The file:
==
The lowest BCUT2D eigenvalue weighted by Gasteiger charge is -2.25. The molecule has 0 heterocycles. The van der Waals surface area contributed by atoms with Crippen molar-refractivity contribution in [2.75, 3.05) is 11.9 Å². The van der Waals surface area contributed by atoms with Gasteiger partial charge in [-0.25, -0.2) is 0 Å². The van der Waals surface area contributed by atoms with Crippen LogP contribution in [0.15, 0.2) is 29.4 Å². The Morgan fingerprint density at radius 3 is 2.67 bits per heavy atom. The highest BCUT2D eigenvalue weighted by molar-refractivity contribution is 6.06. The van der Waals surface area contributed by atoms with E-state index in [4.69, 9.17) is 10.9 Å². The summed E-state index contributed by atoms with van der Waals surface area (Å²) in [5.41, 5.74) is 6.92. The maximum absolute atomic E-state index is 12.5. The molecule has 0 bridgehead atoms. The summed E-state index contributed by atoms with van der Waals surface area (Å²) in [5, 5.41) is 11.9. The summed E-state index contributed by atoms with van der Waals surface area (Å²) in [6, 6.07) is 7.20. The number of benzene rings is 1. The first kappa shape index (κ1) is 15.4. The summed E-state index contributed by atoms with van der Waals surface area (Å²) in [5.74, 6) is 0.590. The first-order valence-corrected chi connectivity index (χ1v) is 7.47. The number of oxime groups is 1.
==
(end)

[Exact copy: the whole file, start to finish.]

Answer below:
The lowest BCUT2D eigenvalue weighted by Gasteiger charge is -2.25. The molecule has 0 heterocycles. The van der Waals surface area contributed by atoms with Crippen molar-refractivity contribution in [2.75, 3.05) is 11.9 Å². The van der Waals surface area contributed by atoms with Gasteiger partial charge in [-0.25, -0.2) is 0 Å². The van der Waals surface area contributed by atoms with Crippen LogP contribution in [0.15, 0.2) is 29.4 Å². The Morgan fingerprint density at radius 3 is 2.67 bits per heavy atom. The highest BCUT2D eigenvalue weighted by molar-refractivity contribution is 6.06. The van der Waals surface area contributed by atoms with E-state index in [4.69, 9.17) is 10.9 Å². The summed E-state index contributed by atoms with van der Waals surface area (Å²) in [5.41, 5.74) is 6.92. The maximum absolute atomic E-state index is 12.5. The molecule has 0 bridgehead atoms. The summed E-state index contributed by atoms with van der Waals surface area (Å²) in [5, 5.41) is 11.9. The summed E-state index contributed by atoms with van der Waals surface area (Å²) in [6, 6.07) is 7.20. The number of benzene rings is 1. The first kappa shape index (κ1) is 15.4. The summed E-state index contributed by atoms with van der Waals surface area (Å²) in [5.74, 6) is 0.590. The first-order valence-corrected chi connectivity index (χ1v) is 7.47. The number of oxime groups is 1.